Sen. Elizabeth Warren (D-Mass.) campaigns at the College of Southern Nevada on February 17. Brian Cahn/ZUMA
Sen. Elizabeth Warren (D-Mass) landed what may prove to be the toughest blow against Michael Bloomberg in the Nevada Democratic debate Wednesday night when she pressed him to release female employees who had accused him of harassment and discrimination from non-disclosure agreements. Bloomberg refused.
“Mr. Mayor, are you willing to release all of those women from those non-disclosure agreements so we can hear their side of the story?” she asked, standing beside him on stage.
Bloomberg began to respond, saying, “we have a very few nondisclosure agreements” when Warren cut in. “How many is that?” she said.
… here’s the moment where warren presses bloomberg on his past comments & treatment of women and his use of non-disclosure agreements.#demdebate pic.twitter.com/5wqGMM6VQd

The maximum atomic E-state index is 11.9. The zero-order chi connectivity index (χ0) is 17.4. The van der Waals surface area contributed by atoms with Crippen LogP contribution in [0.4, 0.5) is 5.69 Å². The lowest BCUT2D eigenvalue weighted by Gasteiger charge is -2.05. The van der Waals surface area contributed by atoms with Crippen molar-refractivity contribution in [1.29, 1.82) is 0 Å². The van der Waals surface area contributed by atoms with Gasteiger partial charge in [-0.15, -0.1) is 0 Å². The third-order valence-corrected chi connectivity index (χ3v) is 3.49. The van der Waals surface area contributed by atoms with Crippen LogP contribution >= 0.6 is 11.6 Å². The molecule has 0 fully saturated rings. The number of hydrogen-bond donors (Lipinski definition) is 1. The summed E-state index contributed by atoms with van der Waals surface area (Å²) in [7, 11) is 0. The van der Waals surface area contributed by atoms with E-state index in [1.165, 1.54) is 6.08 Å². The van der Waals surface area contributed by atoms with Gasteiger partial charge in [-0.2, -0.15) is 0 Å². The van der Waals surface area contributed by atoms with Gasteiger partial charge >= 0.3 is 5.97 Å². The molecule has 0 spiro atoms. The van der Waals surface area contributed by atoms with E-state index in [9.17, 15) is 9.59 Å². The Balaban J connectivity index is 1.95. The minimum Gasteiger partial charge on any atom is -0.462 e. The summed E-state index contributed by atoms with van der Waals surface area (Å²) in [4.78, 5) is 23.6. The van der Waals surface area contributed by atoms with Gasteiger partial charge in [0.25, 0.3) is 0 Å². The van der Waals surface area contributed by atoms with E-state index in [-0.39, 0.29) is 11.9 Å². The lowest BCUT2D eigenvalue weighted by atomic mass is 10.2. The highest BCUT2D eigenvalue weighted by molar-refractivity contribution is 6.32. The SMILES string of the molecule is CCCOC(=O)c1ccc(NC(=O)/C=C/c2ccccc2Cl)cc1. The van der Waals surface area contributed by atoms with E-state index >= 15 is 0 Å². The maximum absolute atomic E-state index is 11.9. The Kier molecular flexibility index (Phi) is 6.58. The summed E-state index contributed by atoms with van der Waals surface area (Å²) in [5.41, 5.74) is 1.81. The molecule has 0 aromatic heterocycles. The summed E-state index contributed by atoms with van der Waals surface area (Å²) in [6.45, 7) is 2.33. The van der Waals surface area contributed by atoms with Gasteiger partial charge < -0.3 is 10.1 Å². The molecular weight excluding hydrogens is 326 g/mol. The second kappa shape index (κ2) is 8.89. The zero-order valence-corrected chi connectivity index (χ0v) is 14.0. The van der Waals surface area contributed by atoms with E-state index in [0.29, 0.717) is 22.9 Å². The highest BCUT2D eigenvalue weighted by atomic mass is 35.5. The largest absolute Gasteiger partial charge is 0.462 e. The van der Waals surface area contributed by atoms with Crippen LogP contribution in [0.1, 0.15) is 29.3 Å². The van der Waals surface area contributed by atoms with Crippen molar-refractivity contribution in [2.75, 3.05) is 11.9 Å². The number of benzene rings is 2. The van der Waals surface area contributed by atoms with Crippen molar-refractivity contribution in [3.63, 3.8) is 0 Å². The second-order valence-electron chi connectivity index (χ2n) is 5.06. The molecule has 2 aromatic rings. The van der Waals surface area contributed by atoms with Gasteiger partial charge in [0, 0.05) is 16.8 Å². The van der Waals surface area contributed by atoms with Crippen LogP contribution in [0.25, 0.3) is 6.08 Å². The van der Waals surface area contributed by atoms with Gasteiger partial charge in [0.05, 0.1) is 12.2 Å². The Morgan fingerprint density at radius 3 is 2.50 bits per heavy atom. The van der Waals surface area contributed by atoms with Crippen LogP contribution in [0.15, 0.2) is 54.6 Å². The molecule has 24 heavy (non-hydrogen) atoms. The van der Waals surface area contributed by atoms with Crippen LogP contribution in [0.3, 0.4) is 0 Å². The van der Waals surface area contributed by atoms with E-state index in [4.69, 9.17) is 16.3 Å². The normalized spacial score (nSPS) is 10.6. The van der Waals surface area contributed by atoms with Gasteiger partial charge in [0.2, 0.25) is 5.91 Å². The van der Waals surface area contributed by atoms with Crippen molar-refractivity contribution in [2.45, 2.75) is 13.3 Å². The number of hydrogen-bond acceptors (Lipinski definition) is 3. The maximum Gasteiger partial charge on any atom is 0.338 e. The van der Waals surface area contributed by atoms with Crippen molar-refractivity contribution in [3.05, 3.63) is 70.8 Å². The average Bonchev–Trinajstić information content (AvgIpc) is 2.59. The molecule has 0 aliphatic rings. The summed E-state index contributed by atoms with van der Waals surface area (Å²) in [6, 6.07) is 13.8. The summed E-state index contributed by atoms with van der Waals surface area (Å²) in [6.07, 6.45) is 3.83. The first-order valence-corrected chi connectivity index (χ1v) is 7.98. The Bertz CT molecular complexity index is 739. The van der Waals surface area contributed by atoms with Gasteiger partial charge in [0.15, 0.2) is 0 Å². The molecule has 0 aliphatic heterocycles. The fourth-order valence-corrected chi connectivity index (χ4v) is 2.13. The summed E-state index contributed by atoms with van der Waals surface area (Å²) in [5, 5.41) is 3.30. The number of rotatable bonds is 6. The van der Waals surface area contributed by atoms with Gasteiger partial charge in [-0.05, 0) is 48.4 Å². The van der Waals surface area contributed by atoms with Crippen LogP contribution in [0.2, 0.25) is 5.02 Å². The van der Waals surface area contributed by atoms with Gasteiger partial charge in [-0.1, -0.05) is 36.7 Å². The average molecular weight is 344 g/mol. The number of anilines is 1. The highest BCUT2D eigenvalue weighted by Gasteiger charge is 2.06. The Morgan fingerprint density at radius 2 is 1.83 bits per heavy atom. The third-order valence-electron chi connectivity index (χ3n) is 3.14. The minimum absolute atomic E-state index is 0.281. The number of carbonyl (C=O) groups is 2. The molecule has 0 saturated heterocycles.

— fake nick ramsey (@nick_ramsey) February 20, 2020
Allegations that he made sexist remarks and created a hostile work environment have dogged Bloomberg’s campaign. But Bloomberg, who has chalked up his past behavior to “bawdy humor,” has been unwavering in refusing to release multiple women from the confidentiality agreements they signed when settling legal actions against his company.
Warren dug the knife in on the debate stage when she argued that the behavior wasn’t just problematic but that it also undercut Bloomberg’s electability—the ability to defeat President Donald Trump that Democratic voters are searching for in their nominee.
“This is not just a question of the mayor’s character,” Warren said. “This is also a question of electability. We are not gonna beat Donald Trump with a man who has who knows how many nondisclosure agreements and the drip drip of stories.”